Advances in IC fabrication, micro-electro-mechanical systems (MEMs), and low-power wireless communications have paved the way for the deployment of dense wireless sensor networks (WSNs). The functions of a sensor unit are no longer restricted to simple data collection and transmission. In fact, the trend has been to integrate increasing degrees of intelligence by embedding advanced microprocessors and high-performance digital wireless communication circuits within the same unit, allowing it to execute complex signal processing algorithms typically performed by traditional computers. Low cost and ease of deployment of sensor systems necessitate using batteries as the primary source of power in these systems. Due to various physical and logistical constraints (e.g., harsh terrain, hostile environment, deep embedding, etc.), battery replacement may not often be an option. Consequently, efficient energy management has been a key design objective for WSNs.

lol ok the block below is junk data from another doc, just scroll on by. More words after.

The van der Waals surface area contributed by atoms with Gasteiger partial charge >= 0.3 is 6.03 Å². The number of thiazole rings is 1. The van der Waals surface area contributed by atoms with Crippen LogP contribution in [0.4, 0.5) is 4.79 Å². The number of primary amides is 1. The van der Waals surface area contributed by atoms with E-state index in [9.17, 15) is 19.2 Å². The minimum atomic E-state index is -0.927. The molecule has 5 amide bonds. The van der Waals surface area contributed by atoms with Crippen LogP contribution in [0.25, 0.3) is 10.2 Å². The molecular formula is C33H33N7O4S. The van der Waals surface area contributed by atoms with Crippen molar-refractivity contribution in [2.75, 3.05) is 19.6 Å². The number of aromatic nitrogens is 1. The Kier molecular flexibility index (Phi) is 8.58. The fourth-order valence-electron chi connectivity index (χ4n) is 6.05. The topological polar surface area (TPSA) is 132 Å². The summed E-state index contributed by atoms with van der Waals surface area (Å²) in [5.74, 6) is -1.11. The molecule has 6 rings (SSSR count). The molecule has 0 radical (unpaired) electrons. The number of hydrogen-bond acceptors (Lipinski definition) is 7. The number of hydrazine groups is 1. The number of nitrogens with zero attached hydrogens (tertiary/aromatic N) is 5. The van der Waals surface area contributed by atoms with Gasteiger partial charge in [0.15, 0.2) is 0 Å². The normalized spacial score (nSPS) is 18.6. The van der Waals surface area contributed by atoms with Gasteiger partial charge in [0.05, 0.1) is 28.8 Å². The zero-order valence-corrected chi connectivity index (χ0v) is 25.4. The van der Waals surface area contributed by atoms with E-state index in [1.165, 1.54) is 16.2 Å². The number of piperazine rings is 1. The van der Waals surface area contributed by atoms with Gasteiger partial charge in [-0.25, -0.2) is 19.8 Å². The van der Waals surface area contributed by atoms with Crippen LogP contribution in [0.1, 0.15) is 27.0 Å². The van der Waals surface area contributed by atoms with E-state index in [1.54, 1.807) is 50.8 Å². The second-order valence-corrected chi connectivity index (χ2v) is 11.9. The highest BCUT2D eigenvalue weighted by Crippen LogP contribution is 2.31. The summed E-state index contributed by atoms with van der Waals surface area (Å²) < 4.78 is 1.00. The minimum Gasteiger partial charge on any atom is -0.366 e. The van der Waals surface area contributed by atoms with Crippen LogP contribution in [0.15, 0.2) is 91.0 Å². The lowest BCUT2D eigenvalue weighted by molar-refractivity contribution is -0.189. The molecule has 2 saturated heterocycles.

|Effective start/end date||8/1/09 → 7/31/13|
- National Science Foundation (NSF): $215,000.00
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